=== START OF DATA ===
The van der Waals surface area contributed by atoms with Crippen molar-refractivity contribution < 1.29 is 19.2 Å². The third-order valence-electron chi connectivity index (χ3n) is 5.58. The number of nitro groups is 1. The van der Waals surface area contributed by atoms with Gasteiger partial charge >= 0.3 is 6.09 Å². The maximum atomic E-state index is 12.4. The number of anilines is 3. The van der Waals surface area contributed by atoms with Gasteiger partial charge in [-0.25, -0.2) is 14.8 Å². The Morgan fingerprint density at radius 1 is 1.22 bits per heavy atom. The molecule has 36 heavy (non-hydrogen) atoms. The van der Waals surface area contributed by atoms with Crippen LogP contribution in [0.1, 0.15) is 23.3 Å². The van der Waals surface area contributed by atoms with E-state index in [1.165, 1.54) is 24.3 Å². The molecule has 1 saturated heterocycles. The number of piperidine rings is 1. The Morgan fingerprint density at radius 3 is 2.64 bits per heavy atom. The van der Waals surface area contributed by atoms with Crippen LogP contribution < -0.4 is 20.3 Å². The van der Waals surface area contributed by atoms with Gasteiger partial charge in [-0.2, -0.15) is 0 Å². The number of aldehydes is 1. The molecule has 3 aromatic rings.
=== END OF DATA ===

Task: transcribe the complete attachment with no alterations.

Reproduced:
The van der Waals surface area contributed by atoms with Crippen molar-refractivity contribution < 1.29 is 19.2 Å². The third-order valence-electron chi connectivity index (χ3n) is 5.58. The number of nitro groups is 1. The van der Waals surface area contributed by atoms with Gasteiger partial charge >= 0.3 is 6.09 Å². The maximum atomic E-state index is 12.4. The number of anilines is 3. The van der Waals surface area contributed by atoms with Gasteiger partial charge in [-0.25, -0.2) is 14.8 Å². The Morgan fingerprint density at radius 1 is 1.22 bits per heavy atom. The molecule has 36 heavy (non-hydrogen) atoms. The van der Waals surface area contributed by atoms with Crippen LogP contribution in [0.1, 0.15) is 23.3 Å². The van der Waals surface area contributed by atoms with E-state index in [1.165, 1.54) is 24.3 Å². The molecule has 1 saturated heterocycles. The number of piperidine rings is 1. The Morgan fingerprint density at radius 3 is 2.64 bits per heavy atom. The van der Waals surface area contributed by atoms with Crippen LogP contribution < -0.4 is 20.3 Å². The van der Waals surface area contributed by atoms with Gasteiger partial charge in [-0.2, -0.15) is 0 Å². The number of aldehydes is 1. The molecule has 3 aromatic rings.